He may have earned critical acclaim for his role in The Social Network, but Justin Timberlake says his transition from music to movies hasn't exactly been easy.
During a Q&A with 's March cover girl Amanda Seyfried, the singer-turned-actor admits that although he loves being on camera, he's also done a "sh---y job" handling the pressure that comes with it.
"What's been more of a battle for me throughout the process of moving into acting is that I feel like I have to keep reassuring people that I'm not an a--hole," he laughs. "There is a stigma that comes from being on stage and being a musician."
"It's true. I understand your struggle," Seyfried — who recently split with Ryan Phillippe, 36, after three months of dating — assures Timberlake. "But I think you're past that at this point. Besides, what's wrong with being an a--hole?"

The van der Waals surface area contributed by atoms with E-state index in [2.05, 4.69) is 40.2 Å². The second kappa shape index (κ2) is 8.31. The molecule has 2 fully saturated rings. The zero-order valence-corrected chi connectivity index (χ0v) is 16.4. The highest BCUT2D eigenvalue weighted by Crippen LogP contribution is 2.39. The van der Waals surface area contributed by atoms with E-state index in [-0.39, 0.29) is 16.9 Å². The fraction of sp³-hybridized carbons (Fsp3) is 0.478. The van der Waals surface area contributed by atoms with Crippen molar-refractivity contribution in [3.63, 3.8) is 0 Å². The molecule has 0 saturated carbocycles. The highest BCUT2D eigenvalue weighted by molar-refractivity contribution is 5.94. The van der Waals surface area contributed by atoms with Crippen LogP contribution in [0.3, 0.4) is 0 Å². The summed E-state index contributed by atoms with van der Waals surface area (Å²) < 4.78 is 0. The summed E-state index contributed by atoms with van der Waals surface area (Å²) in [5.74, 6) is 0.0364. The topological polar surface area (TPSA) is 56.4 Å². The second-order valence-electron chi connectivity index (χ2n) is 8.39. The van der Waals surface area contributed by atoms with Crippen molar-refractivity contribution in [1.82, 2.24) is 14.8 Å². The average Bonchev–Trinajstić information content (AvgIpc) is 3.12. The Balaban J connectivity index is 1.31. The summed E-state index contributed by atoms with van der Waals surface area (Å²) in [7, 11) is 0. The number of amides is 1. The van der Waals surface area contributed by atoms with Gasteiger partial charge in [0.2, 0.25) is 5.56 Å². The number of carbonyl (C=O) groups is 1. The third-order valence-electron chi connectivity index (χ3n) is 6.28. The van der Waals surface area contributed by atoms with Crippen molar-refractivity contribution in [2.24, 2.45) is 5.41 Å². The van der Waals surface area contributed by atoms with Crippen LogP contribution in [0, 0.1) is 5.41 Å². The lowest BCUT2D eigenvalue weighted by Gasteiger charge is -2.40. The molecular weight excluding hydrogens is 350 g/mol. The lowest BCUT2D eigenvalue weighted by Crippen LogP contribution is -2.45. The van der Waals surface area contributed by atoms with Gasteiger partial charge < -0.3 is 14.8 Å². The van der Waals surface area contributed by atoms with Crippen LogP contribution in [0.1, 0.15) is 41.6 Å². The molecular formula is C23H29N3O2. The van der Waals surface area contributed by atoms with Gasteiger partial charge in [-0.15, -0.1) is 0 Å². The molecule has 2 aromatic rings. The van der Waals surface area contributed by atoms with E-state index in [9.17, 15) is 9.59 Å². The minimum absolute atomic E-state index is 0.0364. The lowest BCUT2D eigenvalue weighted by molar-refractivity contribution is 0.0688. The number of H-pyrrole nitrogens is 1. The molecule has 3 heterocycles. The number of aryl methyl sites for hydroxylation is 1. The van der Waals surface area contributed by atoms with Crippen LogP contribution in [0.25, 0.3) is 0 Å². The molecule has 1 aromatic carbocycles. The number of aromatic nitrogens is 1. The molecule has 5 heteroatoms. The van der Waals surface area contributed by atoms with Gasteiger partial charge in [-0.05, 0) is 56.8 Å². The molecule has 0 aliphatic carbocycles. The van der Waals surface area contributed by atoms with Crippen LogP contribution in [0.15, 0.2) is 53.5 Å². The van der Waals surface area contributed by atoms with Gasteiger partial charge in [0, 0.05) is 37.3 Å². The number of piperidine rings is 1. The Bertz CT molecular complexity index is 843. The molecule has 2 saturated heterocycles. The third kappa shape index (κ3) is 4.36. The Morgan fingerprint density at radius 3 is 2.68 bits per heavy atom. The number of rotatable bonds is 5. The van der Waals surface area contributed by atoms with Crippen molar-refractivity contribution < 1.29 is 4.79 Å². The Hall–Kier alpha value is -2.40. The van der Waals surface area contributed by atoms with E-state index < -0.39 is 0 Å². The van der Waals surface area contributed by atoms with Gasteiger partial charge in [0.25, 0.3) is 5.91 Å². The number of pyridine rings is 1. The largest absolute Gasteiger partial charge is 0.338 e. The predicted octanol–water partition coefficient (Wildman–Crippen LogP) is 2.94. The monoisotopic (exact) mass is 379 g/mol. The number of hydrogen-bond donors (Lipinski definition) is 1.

Timberlake, 30, acknowledges that he faced similar struggles when he left *N SYNC to embark on a solo career in 2002.
"Whatever you do as a musician, no matter how good it is, somebody somewhere is going to sh-- on it," he tells Seyfried, 25. "You put your heart on your sleeve, and what will happen will happen. But it's like that for any artist. You do a painting, you take a photograph, it's the same. That's how artistry works."
"But isn't that the thrill of it? You put it out there and you really don't give a sh--," Seyfried tells him. "I thought that doing Chloe was going to be a risk and I was wondering what people were going to think, but then I was like, 'You know what? The experience I'll have making this film is way too important to me." (Seyfried shared several racy nude scenes with Julianne Moore, 50, in the 2010 indie flick.)
"That can be fulfilling to the point where you just don't really care about how the work is going to be received," Seyfried adds. "It's thrilling to just not care — unless, of course, you'd hurt somebody."